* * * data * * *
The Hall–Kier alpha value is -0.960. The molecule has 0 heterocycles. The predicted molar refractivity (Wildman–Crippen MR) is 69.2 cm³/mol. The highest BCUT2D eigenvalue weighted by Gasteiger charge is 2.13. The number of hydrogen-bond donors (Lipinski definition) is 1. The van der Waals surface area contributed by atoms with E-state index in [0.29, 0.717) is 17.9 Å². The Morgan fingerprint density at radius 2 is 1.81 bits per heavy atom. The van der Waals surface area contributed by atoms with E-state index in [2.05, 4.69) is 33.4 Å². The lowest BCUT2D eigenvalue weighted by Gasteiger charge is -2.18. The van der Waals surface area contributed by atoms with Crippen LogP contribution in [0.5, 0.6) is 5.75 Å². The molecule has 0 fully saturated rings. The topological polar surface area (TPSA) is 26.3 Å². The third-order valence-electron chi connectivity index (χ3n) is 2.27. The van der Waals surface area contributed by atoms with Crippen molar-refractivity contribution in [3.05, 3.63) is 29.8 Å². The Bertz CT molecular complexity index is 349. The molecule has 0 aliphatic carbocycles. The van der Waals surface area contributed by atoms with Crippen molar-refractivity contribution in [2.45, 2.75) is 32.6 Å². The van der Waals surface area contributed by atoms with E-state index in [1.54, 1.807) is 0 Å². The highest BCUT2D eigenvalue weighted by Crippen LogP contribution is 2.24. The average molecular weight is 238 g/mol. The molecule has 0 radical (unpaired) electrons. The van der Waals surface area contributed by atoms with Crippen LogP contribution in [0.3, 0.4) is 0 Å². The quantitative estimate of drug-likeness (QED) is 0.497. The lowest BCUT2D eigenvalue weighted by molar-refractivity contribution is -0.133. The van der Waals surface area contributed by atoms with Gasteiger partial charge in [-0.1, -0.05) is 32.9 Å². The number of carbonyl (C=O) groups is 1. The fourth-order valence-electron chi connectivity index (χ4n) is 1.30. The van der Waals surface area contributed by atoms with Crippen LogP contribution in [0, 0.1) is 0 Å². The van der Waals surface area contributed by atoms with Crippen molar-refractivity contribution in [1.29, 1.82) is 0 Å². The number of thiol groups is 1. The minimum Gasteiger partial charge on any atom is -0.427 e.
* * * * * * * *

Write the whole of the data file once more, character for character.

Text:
The Hall–Kier alpha value is -0.960. The molecule has 0 heterocycles. The predicted molar refractivity (Wildman–Crippen MR) is 69.2 cm³/mol. The highest BCUT2D eigenvalue weighted by Gasteiger charge is 2.13. The number of hydrogen-bond donors (Lipinski definition) is 1. The van der Waals surface area contributed by atoms with E-state index in [0.29, 0.717) is 17.9 Å². The Morgan fingerprint density at radius 2 is 1.81 bits per heavy atom. The van der Waals surface area contributed by atoms with E-state index in [2.05, 4.69) is 33.4 Å². The lowest BCUT2D eigenvalue weighted by Gasteiger charge is -2.18. The van der Waals surface area contributed by atoms with Crippen LogP contribution in [0.5, 0.6) is 5.75 Å². The molecule has 0 fully saturated rings. The topological polar surface area (TPSA) is 26.3 Å². The third-order valence-electron chi connectivity index (χ3n) is 2.27. The van der Waals surface area contributed by atoms with Crippen molar-refractivity contribution in [3.05, 3.63) is 29.8 Å². The Bertz CT molecular complexity index is 349. The molecule has 0 aliphatic carbocycles. The van der Waals surface area contributed by atoms with Crippen molar-refractivity contribution in [2.45, 2.75) is 32.6 Å². The van der Waals surface area contributed by atoms with E-state index in [1.54, 1.807) is 0 Å². The highest BCUT2D eigenvalue weighted by Crippen LogP contribution is 2.24. The average molecular weight is 238 g/mol. The molecule has 0 radical (unpaired) electrons. The van der Waals surface area contributed by atoms with Crippen LogP contribution in [0.3, 0.4) is 0 Å². The quantitative estimate of drug-likeness (QED) is 0.497. The lowest BCUT2D eigenvalue weighted by molar-refractivity contribution is -0.133. The van der Waals surface area contributed by atoms with Gasteiger partial charge in [-0.1, -0.05) is 32.9 Å². The number of carbonyl (C=O) groups is 1. The fourth-order valence-electron chi connectivity index (χ4n) is 1.30. The van der Waals surface area contributed by atoms with Crippen LogP contribution in [0, 0.1) is 0 Å². The van der Waals surface area contributed by atoms with Crippen molar-refractivity contribution in [1.29, 1.82) is 0 Å². The number of thiol groups is 1. The minimum Gasteiger partial charge on any atom is -0.427 e.